At the trial, two victims have testified they were robbed, but neither could identify the attackers.

On the night after the fatal shooting of Dobbs and the other robberies, one victim testified, she saw the white Pontiac and called police. The transgender woman told police she had been robbed at gunpoint less than a week earlier by a man in the same vehicle. The man, she told police, pointed a gun at her and ordered her to disrobe and run across the street.

The main evidence against Johnson and Little is the testimony of Hall and his older brother, 25-year-old Shareem. Both men were among the four people initially arrested and charged in the murder. The brothers agreed to cooperate with authorities and reached a deal to plead guilty to second-degree murder with a hope of securing leniency from prosecutors and the judge when they are sentenced.

Defense attorneys argued that the Hall brothers, who were kept together in the same cell at the D.C. jail after their arrests, have coordinated their testimony and are lying to implicate Johnson and Little.

Little, Cyheme Hall testified, told the men he knew where they could find victims. And by Hall’s account, it was Johnson who fatally shot Dodds.

“This case is about the Hall brothers,” said Johnson’s attorney, Kevin Irvin. “Two brothers with every incentive to shift the blame off themselves and make Mr. Johnson a scapegoat.”

L:ittle’s attorney, Brandi Harden said, Little was simply driving his friends around the city that night and had no role in any crimes.

With members of Dodds’s family in Judge Milton Lee’s courtroom last week, Cyheme Hall gave his account of the attack on Dodds, describing they way she tried to fight off the two armed men. Hall said the plan was never to kill anyone.

“The plan was just to rob a person,” he said. “I was in shock. He shot a person for nothing.”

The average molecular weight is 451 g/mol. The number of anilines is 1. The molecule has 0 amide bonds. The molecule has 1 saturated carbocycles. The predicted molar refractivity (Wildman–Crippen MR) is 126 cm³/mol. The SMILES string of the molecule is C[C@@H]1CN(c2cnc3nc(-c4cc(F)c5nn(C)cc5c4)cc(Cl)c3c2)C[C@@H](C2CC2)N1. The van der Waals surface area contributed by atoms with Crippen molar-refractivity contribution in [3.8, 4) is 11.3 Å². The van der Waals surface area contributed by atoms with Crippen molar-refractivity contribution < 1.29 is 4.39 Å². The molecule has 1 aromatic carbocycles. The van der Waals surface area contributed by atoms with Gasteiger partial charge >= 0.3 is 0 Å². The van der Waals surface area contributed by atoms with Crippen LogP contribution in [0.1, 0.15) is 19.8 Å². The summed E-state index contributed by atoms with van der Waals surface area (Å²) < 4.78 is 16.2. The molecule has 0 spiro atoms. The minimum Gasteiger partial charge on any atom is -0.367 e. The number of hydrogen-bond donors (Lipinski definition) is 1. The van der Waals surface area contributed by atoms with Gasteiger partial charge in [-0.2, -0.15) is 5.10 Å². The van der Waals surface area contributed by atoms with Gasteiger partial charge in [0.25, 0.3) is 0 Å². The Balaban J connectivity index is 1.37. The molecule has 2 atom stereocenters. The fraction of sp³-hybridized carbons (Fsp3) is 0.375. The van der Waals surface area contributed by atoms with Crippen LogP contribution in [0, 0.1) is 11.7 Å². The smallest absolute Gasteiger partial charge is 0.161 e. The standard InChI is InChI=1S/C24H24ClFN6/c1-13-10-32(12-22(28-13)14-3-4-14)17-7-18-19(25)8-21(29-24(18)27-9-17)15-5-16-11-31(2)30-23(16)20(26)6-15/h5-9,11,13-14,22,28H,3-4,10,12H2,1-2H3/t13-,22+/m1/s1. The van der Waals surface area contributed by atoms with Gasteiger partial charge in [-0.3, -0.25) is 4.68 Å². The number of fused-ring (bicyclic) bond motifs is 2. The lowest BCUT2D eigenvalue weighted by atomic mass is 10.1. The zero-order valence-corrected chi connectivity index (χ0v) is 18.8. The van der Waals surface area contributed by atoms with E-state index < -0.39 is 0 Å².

Hall also said they did not set out to victimize transgender women.

“We had no idea they were transgender when they were being robbed,” he said. “They were just women standing around.”

After the shooting, the four men drove to Northwest Washington to an area of K street where transgender prostitutes often work, authorities said. It was there, prosecutors say, that the men descended on a group of five people, ordered them to lie on the ground and robbed them.

By the time the sun was coming up, the men had robbed seven people, leaving one dying, prosecutors said. They stole $80, which they split four ways, a Metro fare card, a cellphone, some condoms and an empty purse, Hall said.

Outside the courtroom, Dodds’s uncle and cousin said Dodds was shot just down the street from her aunt’s home, where she lived. They believe Dodds, who worked as a prostitute, was walking home when she was attacked.

“This is heartbreaking,” her uncle, James Wagner, said. Wagner said he was the one who gave Dodds the nickname Dee Dee because those were among her first words as a baby.

He said Dodds’s attackers did not expect Dodds to fight back because of how she was dressed.

“Dee Dee was going to fight back. She was not afraid,” Wagner said.

Dodds’s cousin, Betty Young, called the assailants “cowards” for robbing women in dresses. “For nothing,” she said. “My cousin was killed for nothing.”